Thursday, July 31, 2008

traveling circus

Taking a cue from those of you who inventory the contents of your purses, and having not a man bag, or European carry all of my own, I decided that my car would have to suffice. So here is a (ridiculous) list of my car's (and its trunk's) current contents (excepting, of course, the usual glove box suspects).

30 plus books (on feminism, queer theory, and sociology)
20 plus bound readers (on the same topics, from college)
6 The Best Of Gourmet Magazine cookbooks
2 Glass pitchers
1 Plastic pitcher, with lid
3 Cake pedestals (of varying sizes)
2 Large white platters
2 Folding chairs
3 Large wicker baskets
1 Spring-green table cloth
3 White ramekins
3 Empty mason jars
1 Stainless steel powdered sugar shaker
1 Silicone loaf pan
1 White casserole dish, with lid
6 Square, disposable aluminum cake pans, with lids
1 Small crystal vase
1 Large glass vase
1 Rhinestone tiara (no, seriously)
1 Enameled cast iron trivet
1 Large bag of paper plates, napkins, plastic forks, and plastic cups
1 XXX-small blue polo shirt (for Bentley)
1 Extend-able leash
1 Small Tupperware container of dry dog food
1 Small Tupperware container of water
1 Black, mesh pet carrier
5 Cans diet, caffeine-free Pepsi

Sunday, July 27, 2008

Prelude to a picnic. . .

Old-Fashioned Potato Salad

Chicken Tabbouleh

Saturday, July 26, 2008

Saturday night snack?

Just a little nibble with cocktails. . .

Friday, July 25, 2008

Just like Grandma used to make. . .

Lemon curd, apricot, and cherry jam.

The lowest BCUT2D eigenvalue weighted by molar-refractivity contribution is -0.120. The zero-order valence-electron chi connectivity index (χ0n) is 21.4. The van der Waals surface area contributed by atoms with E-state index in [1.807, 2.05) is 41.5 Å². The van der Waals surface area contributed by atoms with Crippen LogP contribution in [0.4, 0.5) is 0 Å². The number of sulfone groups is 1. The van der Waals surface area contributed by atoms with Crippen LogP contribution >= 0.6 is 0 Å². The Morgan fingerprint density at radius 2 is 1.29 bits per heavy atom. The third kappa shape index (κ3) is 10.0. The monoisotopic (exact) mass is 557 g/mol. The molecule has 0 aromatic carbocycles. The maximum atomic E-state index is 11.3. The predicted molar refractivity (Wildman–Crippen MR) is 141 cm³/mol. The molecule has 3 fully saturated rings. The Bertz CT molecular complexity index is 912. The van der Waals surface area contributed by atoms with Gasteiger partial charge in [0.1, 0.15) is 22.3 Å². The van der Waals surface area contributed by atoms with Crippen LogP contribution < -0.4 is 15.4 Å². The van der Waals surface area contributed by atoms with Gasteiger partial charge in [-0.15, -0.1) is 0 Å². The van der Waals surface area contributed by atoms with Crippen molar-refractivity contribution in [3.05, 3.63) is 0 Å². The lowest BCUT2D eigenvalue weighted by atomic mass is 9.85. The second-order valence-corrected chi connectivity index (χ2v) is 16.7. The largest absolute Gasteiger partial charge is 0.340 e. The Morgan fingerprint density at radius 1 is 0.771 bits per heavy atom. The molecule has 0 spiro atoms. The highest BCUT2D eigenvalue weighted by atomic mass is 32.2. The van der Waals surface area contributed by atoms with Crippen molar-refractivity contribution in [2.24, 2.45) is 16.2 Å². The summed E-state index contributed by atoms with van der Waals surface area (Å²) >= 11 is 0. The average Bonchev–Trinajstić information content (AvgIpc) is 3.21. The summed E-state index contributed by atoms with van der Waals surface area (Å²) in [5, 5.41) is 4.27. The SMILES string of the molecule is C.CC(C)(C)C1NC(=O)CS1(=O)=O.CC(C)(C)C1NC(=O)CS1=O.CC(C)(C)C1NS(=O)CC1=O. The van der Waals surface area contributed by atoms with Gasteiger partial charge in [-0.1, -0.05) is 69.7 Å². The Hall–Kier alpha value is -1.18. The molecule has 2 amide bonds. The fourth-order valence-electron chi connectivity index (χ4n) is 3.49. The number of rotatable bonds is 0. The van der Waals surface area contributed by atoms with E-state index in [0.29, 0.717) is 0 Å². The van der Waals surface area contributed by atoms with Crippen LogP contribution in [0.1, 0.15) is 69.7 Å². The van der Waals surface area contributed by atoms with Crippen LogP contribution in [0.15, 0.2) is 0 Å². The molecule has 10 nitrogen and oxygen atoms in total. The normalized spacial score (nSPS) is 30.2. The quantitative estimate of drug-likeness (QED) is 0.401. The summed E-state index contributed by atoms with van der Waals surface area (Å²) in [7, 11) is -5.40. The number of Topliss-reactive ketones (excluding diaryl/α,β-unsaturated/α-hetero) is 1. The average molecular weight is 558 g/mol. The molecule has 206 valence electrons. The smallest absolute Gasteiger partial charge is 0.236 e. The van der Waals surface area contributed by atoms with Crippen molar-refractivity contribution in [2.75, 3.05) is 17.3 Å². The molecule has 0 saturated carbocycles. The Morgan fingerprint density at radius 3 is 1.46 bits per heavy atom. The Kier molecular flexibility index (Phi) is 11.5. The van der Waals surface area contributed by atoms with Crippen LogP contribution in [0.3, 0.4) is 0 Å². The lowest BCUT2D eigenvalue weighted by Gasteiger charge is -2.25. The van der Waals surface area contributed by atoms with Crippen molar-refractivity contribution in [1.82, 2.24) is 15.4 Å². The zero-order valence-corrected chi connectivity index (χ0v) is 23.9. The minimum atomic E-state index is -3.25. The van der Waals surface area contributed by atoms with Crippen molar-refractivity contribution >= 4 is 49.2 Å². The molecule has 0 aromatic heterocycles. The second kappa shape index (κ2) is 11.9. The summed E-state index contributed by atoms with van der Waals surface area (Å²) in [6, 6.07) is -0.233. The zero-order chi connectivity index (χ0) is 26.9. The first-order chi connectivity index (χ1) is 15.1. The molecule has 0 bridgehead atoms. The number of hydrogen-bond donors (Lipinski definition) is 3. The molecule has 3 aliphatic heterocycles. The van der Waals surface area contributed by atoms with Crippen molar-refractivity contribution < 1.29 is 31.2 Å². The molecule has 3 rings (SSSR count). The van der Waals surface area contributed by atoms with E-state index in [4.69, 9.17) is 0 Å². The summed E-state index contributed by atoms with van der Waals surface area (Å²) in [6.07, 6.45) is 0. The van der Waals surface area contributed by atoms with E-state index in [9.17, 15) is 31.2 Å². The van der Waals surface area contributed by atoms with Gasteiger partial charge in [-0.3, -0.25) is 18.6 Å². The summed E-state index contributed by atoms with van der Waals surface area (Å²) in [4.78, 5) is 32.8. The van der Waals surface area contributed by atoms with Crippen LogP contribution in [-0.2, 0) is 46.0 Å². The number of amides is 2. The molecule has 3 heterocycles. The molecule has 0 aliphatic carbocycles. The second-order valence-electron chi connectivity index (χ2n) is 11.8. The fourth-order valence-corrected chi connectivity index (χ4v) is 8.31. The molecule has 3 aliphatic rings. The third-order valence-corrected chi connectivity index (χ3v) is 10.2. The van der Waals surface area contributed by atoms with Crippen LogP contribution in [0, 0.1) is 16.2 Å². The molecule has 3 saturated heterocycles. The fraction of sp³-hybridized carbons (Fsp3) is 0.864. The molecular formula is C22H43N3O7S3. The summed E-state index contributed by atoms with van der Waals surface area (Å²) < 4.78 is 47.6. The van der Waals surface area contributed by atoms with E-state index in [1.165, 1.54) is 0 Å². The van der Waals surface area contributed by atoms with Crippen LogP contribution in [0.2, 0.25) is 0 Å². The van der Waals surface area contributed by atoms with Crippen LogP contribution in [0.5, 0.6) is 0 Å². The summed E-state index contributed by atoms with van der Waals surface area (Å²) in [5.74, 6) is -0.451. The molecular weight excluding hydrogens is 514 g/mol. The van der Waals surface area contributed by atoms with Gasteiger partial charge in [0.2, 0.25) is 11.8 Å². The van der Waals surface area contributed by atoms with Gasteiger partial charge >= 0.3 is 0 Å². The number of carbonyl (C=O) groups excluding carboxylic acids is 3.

There is nothing to me that screams summer quite as loudly as spending an afternoon standing over a hot pot of boiling fruit and sugar. Many an hour have I stood over the stove in my grandmother's kitchen, stirring, making batch after batch of jam, until there was nary an apricot left in the tristate area. Oh how I loved and hated those days. It is the best, worst experience in a cook's yearly schedule. But, oh what a sweet reward you reap. Months later, even in the dead of winter, you can pop open a jar of these golden, amber preserves, and you can literally taste a spoon full of sunshine.

There are only a hand full of things that can bring me back to a very specific place and time and feeling. A certain cologne, a certain song on the radio, a certain sacred space. But the smell of bread baking, and the taste of melting butter and apricot jam are all I need to be transported back in time. It is the smell of my childhood.

Sadly, there will be no more carefree summer days spent making jam with either of my grandmothers. But as I knead my great-great grandmothers rolls, and stir my own batch of my grandmother's jam, I can feel myself stretch my hands back through our history. It is so tangible. I can feel them around me, these generations of women. And for the briefest moments I can feel that I am apart of them, and they of me. I can feel their strength coursing through my very veins, and I am reminded in these moments, of the fact that I appear tall today because I am standing on the shoulders of giants. And I guess that, itself, is worth braving the sweltering summer heat, and a couple of afternoons of constant stirring.

Sunday, July 20, 2008

Happy Birthday Dear Jennifer: Caketastrify: or, When bad people happen to good cakes